The reason why, as a black man, I encourage other black men to pursue their passion is mainly from seeing my father's friends. Brothers of the heroine and crack generation, the ones who had failed as men and would come around our house to sit and talk with my pops and to grasp some great feeling of passion from the past.
I remember a cousin of mine that would come by often and ask for a glass of water from the water cooler my parents payed for each month. (In most American cities not named New York you gotta pay for good, clean water.) This cousin would drink that water like it was elixir. And he'd always comment on how great the water was at our house.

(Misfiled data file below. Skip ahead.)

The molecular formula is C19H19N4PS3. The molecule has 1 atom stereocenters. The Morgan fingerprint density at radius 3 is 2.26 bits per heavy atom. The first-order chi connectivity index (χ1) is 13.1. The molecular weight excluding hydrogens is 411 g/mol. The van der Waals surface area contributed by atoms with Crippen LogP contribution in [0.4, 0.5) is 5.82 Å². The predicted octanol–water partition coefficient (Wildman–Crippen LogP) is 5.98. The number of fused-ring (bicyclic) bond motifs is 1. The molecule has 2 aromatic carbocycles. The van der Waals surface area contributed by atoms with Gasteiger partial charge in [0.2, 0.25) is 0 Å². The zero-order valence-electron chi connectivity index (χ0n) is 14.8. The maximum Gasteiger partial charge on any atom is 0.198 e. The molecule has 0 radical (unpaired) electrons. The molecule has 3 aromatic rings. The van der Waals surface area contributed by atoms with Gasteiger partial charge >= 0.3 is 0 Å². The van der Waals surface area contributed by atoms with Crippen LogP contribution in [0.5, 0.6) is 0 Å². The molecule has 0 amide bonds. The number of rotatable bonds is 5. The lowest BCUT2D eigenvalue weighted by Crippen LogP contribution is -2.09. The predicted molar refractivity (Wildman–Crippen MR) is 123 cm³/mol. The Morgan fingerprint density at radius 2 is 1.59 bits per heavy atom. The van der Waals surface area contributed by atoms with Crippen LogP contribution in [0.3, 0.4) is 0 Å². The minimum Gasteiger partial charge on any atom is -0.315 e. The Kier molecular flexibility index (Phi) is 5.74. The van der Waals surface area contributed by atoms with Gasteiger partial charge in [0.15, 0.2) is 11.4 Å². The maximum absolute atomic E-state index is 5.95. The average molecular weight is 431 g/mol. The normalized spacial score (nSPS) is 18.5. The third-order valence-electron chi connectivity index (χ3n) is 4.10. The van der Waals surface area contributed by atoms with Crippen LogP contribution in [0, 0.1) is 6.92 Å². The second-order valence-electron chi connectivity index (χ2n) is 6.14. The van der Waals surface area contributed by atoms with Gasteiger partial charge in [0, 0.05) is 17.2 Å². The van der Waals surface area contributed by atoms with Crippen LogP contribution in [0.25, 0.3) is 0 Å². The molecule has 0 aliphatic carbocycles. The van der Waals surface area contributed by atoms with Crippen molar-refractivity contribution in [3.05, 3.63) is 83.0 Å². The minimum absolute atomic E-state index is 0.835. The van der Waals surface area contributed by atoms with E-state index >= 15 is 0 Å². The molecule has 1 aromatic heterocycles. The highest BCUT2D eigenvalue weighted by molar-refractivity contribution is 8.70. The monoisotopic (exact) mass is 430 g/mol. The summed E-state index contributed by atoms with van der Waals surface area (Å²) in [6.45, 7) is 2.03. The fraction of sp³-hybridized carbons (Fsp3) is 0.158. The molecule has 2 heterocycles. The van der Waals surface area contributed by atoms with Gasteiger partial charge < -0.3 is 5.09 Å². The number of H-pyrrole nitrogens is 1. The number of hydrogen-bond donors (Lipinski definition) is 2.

I doubt that the water was really that great, instead I think it was the feeling of peace that sorta vibrated throughout our house. It was like a sanctuary in the neighborhood. Where folks came and felt so comfortable so immediately, that they would fall asleep on the couch even if it was their first time coming over. My point is that I've seen a lot of black men turn cold because they regret so much of their past.
I can't speak as intimately to the experience for black women, but from my perspective it seemed like the worst hell, to be still a roaming soul when you're pushing 50 years. I really don't think it matters what we do as black men, as long as we choose a direction that comes from the heart. You can't go wrong. The alternative, from the examples my eyes saw growing up, is a living hell.